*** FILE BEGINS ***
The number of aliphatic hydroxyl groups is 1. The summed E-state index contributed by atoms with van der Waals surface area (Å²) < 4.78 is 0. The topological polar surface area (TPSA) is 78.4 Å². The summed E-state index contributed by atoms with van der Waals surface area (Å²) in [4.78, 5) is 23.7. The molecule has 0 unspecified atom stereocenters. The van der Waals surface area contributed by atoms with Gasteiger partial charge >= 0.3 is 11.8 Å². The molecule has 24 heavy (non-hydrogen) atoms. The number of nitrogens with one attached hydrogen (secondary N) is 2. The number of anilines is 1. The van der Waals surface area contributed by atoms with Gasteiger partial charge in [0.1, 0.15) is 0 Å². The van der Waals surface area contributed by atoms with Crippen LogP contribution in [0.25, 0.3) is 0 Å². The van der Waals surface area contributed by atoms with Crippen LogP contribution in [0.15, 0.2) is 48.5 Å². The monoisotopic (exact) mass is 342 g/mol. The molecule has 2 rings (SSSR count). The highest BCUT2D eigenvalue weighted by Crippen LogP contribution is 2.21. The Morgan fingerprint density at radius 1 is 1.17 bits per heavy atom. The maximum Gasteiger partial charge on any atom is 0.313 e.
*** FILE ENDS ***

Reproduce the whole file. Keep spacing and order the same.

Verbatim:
The number of aliphatic hydroxyl groups is 1. The summed E-state index contributed by atoms with van der Waals surface area (Å²) < 4.78 is 0. The topological polar surface area (TPSA) is 78.4 Å². The summed E-state index contributed by atoms with van der Waals surface area (Å²) in [4.78, 5) is 23.7. The molecule has 0 unspecified atom stereocenters. The van der Waals surface area contributed by atoms with Gasteiger partial charge >= 0.3 is 11.8 Å². The molecule has 24 heavy (non-hydrogen) atoms. The number of nitrogens with one attached hydrogen (secondary N) is 2. The number of anilines is 1. The van der Waals surface area contributed by atoms with Gasteiger partial charge in [0.1, 0.15) is 0 Å². The van der Waals surface area contributed by atoms with Crippen LogP contribution in [0.25, 0.3) is 0 Å². The van der Waals surface area contributed by atoms with Crippen LogP contribution in [0.15, 0.2) is 48.5 Å². The monoisotopic (exact) mass is 342 g/mol. The molecule has 2 rings (SSSR count). The highest BCUT2D eigenvalue weighted by Crippen LogP contribution is 2.21. The Morgan fingerprint density at radius 1 is 1.17 bits per heavy atom. The maximum Gasteiger partial charge on any atom is 0.313 e.